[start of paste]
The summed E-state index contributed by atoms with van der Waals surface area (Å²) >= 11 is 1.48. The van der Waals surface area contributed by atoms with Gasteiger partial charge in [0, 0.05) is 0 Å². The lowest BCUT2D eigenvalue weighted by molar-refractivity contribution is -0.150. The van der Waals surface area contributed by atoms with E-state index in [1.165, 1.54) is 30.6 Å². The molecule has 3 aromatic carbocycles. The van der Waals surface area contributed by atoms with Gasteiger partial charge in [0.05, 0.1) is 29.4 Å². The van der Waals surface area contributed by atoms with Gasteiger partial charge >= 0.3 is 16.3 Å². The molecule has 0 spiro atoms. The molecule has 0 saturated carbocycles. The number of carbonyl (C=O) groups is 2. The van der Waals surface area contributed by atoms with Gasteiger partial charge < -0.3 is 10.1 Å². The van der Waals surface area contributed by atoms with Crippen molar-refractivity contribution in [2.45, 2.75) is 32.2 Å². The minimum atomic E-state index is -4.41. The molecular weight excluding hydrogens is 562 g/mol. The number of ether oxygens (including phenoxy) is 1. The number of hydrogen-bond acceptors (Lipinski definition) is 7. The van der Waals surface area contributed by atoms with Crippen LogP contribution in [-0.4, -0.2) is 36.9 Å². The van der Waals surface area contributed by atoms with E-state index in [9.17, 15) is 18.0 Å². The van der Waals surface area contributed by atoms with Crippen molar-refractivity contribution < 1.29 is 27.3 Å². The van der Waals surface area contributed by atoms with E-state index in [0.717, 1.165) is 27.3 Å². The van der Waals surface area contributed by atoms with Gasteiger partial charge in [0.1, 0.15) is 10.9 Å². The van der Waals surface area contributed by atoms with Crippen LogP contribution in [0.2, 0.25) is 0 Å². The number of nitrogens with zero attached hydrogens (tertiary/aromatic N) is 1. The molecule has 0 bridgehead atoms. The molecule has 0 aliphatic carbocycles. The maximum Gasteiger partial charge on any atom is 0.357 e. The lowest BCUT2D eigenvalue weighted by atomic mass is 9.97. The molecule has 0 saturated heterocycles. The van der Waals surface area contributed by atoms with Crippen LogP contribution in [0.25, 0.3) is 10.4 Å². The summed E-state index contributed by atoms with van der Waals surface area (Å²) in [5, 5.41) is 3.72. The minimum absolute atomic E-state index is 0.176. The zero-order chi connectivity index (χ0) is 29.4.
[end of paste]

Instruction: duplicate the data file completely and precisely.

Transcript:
The summed E-state index contributed by atoms with van der Waals surface area (Å²) >= 11 is 1.48. The van der Waals surface area contributed by atoms with Gasteiger partial charge in [0, 0.05) is 0 Å². The lowest BCUT2D eigenvalue weighted by molar-refractivity contribution is -0.150. The van der Waals surface area contributed by atoms with E-state index in [1.165, 1.54) is 30.6 Å². The molecule has 3 aromatic carbocycles. The van der Waals surface area contributed by atoms with Gasteiger partial charge in [0.05, 0.1) is 29.4 Å². The van der Waals surface area contributed by atoms with Gasteiger partial charge >= 0.3 is 16.3 Å². The molecule has 0 spiro atoms. The molecule has 0 saturated carbocycles. The number of carbonyl (C=O) groups is 2. The van der Waals surface area contributed by atoms with Gasteiger partial charge < -0.3 is 10.1 Å². The van der Waals surface area contributed by atoms with Crippen molar-refractivity contribution in [2.45, 2.75) is 32.2 Å². The minimum atomic E-state index is -4.41. The molecular weight excluding hydrogens is 562 g/mol. The number of ether oxygens (including phenoxy) is 1. The number of hydrogen-bond acceptors (Lipinski definition) is 7. The van der Waals surface area contributed by atoms with Crippen LogP contribution in [-0.4, -0.2) is 36.9 Å². The van der Waals surface area contributed by atoms with E-state index in [9.17, 15) is 18.0 Å². The van der Waals surface area contributed by atoms with Crippen molar-refractivity contribution < 1.29 is 27.3 Å². The van der Waals surface area contributed by atoms with E-state index in [0.717, 1.165) is 27.3 Å². The van der Waals surface area contributed by atoms with Gasteiger partial charge in [0.1, 0.15) is 10.9 Å². The van der Waals surface area contributed by atoms with Crippen LogP contribution in [0.2, 0.25) is 0 Å². The number of nitrogens with zero attached hydrogens (tertiary/aromatic N) is 1. The molecule has 0 bridgehead atoms. The molecule has 0 aliphatic carbocycles. The maximum Gasteiger partial charge on any atom is 0.357 e. The lowest BCUT2D eigenvalue weighted by atomic mass is 9.97. The molecule has 0 saturated heterocycles. The van der Waals surface area contributed by atoms with Crippen LogP contribution in [0.25, 0.3) is 10.4 Å². The summed E-state index contributed by atoms with van der Waals surface area (Å²) in [5, 5.41) is 3.72. The minimum absolute atomic E-state index is 0.176. The zero-order chi connectivity index (χ0) is 29.4.